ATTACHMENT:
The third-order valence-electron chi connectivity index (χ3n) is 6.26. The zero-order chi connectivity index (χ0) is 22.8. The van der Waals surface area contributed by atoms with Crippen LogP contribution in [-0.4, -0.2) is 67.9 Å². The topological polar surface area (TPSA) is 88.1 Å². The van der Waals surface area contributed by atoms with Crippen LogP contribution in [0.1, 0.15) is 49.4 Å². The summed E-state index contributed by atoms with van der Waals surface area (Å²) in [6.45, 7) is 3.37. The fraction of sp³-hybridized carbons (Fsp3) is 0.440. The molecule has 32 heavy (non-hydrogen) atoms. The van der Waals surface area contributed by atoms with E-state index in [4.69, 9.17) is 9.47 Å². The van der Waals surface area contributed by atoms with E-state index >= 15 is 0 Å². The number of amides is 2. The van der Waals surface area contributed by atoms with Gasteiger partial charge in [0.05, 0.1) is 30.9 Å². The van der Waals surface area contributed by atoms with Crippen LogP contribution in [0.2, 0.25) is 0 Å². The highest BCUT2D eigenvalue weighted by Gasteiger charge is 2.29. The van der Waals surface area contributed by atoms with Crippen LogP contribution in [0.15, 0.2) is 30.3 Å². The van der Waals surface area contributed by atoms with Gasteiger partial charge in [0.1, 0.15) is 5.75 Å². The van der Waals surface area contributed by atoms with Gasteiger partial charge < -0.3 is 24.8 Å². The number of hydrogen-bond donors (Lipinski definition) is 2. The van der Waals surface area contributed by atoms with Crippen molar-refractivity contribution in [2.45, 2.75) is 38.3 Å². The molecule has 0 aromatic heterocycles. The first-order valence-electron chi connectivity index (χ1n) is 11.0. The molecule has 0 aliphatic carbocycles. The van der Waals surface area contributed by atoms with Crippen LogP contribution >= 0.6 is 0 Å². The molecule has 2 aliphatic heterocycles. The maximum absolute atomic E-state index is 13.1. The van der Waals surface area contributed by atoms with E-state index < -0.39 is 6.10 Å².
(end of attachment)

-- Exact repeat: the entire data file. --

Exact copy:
The third-order valence-electron chi connectivity index (χ3n) is 6.26. The zero-order chi connectivity index (χ0) is 22.8. The van der Waals surface area contributed by atoms with Crippen LogP contribution in [-0.4, -0.2) is 67.9 Å². The topological polar surface area (TPSA) is 88.1 Å². The van der Waals surface area contributed by atoms with Crippen LogP contribution in [0.1, 0.15) is 49.4 Å². The summed E-state index contributed by atoms with van der Waals surface area (Å²) in [6.45, 7) is 3.37. The fraction of sp³-hybridized carbons (Fsp3) is 0.440. The molecule has 32 heavy (non-hydrogen) atoms. The van der Waals surface area contributed by atoms with E-state index in [4.69, 9.17) is 9.47 Å². The van der Waals surface area contributed by atoms with E-state index >= 15 is 0 Å². The number of amides is 2. The van der Waals surface area contributed by atoms with Gasteiger partial charge in [0.05, 0.1) is 30.9 Å². The van der Waals surface area contributed by atoms with Crippen LogP contribution in [0.2, 0.25) is 0 Å². The highest BCUT2D eigenvalue weighted by Gasteiger charge is 2.29. The van der Waals surface area contributed by atoms with Crippen LogP contribution in [0.15, 0.2) is 30.3 Å². The van der Waals surface area contributed by atoms with Gasteiger partial charge in [0.1, 0.15) is 5.75 Å². The van der Waals surface area contributed by atoms with Gasteiger partial charge < -0.3 is 24.8 Å². The number of hydrogen-bond donors (Lipinski definition) is 2. The van der Waals surface area contributed by atoms with Crippen molar-refractivity contribution in [2.45, 2.75) is 38.3 Å². The molecule has 0 aromatic heterocycles. The first-order valence-electron chi connectivity index (χ1n) is 11.0. The molecule has 0 aliphatic carbocycles. The van der Waals surface area contributed by atoms with Crippen LogP contribution >= 0.6 is 0 Å². The molecule has 2 aliphatic heterocycles. The maximum absolute atomic E-state index is 13.1. The van der Waals surface area contributed by atoms with E-state index < -0.39 is 6.10 Å².